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About Charles Cummings Collingwood
Charles Collingwood (June 4, 1917 – October 3, 1985) was a television newscaster.
Born in Three Rivers, Michigan, Collingwood graduated from Deep Springs College and Cornell University and in 1939 received a Rhodes Scholarship to study at Oxford University. After working in London for United Press, Collingwood was hired by Edward R. Murrow during the Second World War (one of Murrow's Boys) and quickly became known as an urbane and spontaneously eloquent on-air journalist. He was part of a group of early television journalists that included Walter Cronkite, Eric Sevareid, and Murrow himself.
One of his first roles on television was as host of the CBS documentary series Adventure, produced in collaboration with the American Museum of Natural History. He went on to become chief correspondent of CBS and host of its Eyewitness to History series. He was a leading figure in CBS's expansion to include international coverage. He reported from the Normandy invasion (at Omaha Beach), Vietnam, the White House, and numerous other sites.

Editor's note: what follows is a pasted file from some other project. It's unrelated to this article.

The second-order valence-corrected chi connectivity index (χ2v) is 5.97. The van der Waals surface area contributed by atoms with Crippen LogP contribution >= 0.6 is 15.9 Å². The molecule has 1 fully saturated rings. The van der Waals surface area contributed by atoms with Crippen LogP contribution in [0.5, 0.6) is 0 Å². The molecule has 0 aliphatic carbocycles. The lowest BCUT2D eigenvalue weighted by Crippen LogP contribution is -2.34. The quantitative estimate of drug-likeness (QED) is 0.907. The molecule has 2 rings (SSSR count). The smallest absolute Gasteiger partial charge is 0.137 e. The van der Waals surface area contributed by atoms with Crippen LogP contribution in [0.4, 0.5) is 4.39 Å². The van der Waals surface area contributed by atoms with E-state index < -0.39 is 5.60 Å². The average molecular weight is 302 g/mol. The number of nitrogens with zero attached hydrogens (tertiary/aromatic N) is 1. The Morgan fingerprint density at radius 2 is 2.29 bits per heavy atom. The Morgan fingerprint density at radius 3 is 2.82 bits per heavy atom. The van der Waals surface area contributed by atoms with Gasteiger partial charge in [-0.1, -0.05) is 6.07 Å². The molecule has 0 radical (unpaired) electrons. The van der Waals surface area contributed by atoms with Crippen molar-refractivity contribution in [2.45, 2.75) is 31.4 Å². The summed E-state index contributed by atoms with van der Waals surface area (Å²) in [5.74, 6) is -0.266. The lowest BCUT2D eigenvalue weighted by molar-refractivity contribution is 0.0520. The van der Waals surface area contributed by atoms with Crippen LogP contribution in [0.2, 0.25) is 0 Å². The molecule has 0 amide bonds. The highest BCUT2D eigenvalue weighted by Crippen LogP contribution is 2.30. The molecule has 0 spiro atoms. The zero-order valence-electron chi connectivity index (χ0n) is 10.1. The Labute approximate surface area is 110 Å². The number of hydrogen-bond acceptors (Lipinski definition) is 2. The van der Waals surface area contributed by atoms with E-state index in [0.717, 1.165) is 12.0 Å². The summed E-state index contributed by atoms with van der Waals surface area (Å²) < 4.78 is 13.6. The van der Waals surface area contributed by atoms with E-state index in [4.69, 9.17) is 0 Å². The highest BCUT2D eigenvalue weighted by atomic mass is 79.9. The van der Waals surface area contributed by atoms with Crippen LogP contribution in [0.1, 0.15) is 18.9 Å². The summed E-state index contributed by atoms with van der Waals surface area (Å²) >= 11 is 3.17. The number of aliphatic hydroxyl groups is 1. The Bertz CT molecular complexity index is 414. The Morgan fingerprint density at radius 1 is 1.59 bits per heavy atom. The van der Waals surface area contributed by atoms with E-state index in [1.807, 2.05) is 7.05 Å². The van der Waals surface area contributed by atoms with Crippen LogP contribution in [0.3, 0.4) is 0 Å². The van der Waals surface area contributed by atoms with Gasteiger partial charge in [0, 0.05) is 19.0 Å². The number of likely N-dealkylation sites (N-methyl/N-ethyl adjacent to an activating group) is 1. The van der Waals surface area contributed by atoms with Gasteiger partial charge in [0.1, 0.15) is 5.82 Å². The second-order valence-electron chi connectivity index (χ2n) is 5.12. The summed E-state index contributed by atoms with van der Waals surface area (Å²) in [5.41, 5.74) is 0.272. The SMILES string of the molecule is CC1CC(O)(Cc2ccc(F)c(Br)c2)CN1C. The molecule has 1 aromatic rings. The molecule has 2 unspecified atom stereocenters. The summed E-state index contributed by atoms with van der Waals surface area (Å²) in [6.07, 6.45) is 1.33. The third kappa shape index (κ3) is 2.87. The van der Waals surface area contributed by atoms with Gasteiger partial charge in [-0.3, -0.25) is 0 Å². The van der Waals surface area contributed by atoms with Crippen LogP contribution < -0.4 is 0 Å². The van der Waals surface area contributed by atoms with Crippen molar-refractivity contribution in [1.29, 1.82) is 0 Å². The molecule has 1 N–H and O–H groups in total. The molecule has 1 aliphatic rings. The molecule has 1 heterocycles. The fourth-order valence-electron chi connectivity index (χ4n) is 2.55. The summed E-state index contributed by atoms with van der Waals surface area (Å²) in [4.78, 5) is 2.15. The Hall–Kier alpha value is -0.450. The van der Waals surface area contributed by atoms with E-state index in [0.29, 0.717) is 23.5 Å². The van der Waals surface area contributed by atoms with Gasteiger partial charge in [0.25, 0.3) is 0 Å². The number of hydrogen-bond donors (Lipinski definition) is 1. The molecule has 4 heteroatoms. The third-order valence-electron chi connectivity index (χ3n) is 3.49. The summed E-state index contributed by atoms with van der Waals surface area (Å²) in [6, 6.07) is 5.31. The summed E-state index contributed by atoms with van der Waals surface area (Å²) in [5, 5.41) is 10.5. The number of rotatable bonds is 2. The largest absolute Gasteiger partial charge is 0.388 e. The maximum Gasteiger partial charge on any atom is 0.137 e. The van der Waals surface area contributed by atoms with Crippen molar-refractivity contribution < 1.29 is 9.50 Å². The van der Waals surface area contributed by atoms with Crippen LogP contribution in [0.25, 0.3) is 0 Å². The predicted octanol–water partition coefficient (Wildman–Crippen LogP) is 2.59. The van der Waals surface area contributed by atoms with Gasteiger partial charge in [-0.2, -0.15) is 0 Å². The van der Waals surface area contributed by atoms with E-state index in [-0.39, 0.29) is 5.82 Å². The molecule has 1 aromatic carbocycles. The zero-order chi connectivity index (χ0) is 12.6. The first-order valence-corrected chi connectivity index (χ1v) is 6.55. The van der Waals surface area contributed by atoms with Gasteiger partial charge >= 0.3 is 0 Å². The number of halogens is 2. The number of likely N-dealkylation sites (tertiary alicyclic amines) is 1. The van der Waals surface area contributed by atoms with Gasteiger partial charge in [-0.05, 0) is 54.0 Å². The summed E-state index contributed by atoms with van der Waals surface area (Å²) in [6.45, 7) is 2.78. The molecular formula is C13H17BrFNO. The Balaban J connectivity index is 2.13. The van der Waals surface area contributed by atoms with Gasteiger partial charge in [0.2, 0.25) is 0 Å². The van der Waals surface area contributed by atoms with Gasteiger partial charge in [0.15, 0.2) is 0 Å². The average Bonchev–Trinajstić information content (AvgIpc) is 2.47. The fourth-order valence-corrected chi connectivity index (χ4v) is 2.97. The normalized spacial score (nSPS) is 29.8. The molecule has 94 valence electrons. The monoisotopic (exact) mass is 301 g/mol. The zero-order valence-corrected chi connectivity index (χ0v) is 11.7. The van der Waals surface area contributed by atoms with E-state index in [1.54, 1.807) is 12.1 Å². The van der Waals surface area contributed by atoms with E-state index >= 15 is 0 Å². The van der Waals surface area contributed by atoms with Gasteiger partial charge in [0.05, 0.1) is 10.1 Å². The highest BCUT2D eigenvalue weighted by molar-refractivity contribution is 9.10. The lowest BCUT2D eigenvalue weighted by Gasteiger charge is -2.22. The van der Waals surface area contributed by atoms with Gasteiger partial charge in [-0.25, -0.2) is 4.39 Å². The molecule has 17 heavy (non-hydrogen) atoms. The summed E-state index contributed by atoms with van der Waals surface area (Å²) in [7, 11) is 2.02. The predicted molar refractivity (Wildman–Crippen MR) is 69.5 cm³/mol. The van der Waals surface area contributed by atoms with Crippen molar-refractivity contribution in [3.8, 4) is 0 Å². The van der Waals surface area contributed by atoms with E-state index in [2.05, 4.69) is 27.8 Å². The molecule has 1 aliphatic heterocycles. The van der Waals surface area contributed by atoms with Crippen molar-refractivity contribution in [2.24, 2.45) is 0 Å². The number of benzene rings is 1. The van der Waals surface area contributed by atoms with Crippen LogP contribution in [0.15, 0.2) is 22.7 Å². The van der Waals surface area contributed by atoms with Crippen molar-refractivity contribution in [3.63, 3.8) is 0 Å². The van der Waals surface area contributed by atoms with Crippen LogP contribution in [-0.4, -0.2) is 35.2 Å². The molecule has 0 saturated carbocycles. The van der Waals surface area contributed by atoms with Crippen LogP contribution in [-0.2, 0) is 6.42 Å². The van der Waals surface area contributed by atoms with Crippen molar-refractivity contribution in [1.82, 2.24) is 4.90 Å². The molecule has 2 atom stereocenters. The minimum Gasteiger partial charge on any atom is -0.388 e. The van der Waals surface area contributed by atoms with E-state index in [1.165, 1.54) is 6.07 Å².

In the late 1960s, Collingwood was the first U.S. reporter allowed into North Vietnam, which was at war with U.S.-backed South Vietnam and the American troops stationed there. The visit was largely the inspiration for Collingwood's 1970 espionage novel, "The Defector." The book received critical praise for its merits as a thriller and for its insights into the complexities of the Vietnam War.
Collingwood served as substitute anchor during portions of CBS' coverage of the assassination of President John F. Kennedy, relieving Walter Cronkite only minutes after Cronkite had announced official confirmation of the President's death.
He was married to actress Louise Allbritton from 1946 until her death from cancer in 1979. He later married singer Tatiana Jolin and remained married to her until his death.
Collingwood retired in 1982. He died from cancer on October 3, 1985.